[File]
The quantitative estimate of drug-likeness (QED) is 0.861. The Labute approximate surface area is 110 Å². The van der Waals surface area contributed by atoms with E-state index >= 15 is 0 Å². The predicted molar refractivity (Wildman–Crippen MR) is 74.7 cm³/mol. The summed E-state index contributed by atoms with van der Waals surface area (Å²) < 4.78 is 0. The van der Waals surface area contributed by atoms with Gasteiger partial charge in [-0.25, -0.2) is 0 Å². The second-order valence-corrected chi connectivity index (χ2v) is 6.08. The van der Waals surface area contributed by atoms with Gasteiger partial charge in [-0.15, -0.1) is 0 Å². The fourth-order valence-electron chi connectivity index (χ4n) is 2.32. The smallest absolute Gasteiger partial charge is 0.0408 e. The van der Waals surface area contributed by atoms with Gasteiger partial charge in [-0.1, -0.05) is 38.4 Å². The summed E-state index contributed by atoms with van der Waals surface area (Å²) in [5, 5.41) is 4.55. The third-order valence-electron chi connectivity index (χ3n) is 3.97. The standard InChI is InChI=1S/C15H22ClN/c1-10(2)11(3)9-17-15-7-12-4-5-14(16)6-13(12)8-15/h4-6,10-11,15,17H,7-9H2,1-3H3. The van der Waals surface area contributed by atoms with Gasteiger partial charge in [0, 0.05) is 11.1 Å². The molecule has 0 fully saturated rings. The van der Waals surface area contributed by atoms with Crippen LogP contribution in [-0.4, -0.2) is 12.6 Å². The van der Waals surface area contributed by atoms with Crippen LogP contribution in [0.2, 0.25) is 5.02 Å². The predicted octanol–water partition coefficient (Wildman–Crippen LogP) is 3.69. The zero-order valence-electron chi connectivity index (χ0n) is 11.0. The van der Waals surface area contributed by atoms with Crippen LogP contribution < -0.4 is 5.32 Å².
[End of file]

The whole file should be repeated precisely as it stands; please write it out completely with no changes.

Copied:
The quantitative estimate of drug-likeness (QED) is 0.861. The Labute approximate surface area is 110 Å². The van der Waals surface area contributed by atoms with E-state index >= 15 is 0 Å². The predicted molar refractivity (Wildman–Crippen MR) is 74.7 cm³/mol. The summed E-state index contributed by atoms with van der Waals surface area (Å²) < 4.78 is 0. The van der Waals surface area contributed by atoms with Gasteiger partial charge in [-0.25, -0.2) is 0 Å². The second-order valence-corrected chi connectivity index (χ2v) is 6.08. The van der Waals surface area contributed by atoms with Gasteiger partial charge in [-0.15, -0.1) is 0 Å². The fourth-order valence-electron chi connectivity index (χ4n) is 2.32. The smallest absolute Gasteiger partial charge is 0.0408 e. The van der Waals surface area contributed by atoms with Gasteiger partial charge in [-0.1, -0.05) is 38.4 Å². The summed E-state index contributed by atoms with van der Waals surface area (Å²) in [5, 5.41) is 4.55. The third-order valence-electron chi connectivity index (χ3n) is 3.97. The standard InChI is InChI=1S/C15H22ClN/c1-10(2)11(3)9-17-15-7-12-4-5-14(16)6-13(12)8-15/h4-6,10-11,15,17H,7-9H2,1-3H3. The van der Waals surface area contributed by atoms with Gasteiger partial charge in [0, 0.05) is 11.1 Å². The molecule has 0 fully saturated rings. The van der Waals surface area contributed by atoms with Crippen LogP contribution in [-0.4, -0.2) is 12.6 Å². The van der Waals surface area contributed by atoms with Crippen LogP contribution in [0.2, 0.25) is 5.02 Å². The predicted octanol–water partition coefficient (Wildman–Crippen LogP) is 3.69. The zero-order valence-electron chi connectivity index (χ0n) is 11.0. The van der Waals surface area contributed by atoms with Crippen LogP contribution < -0.4 is 5.32 Å².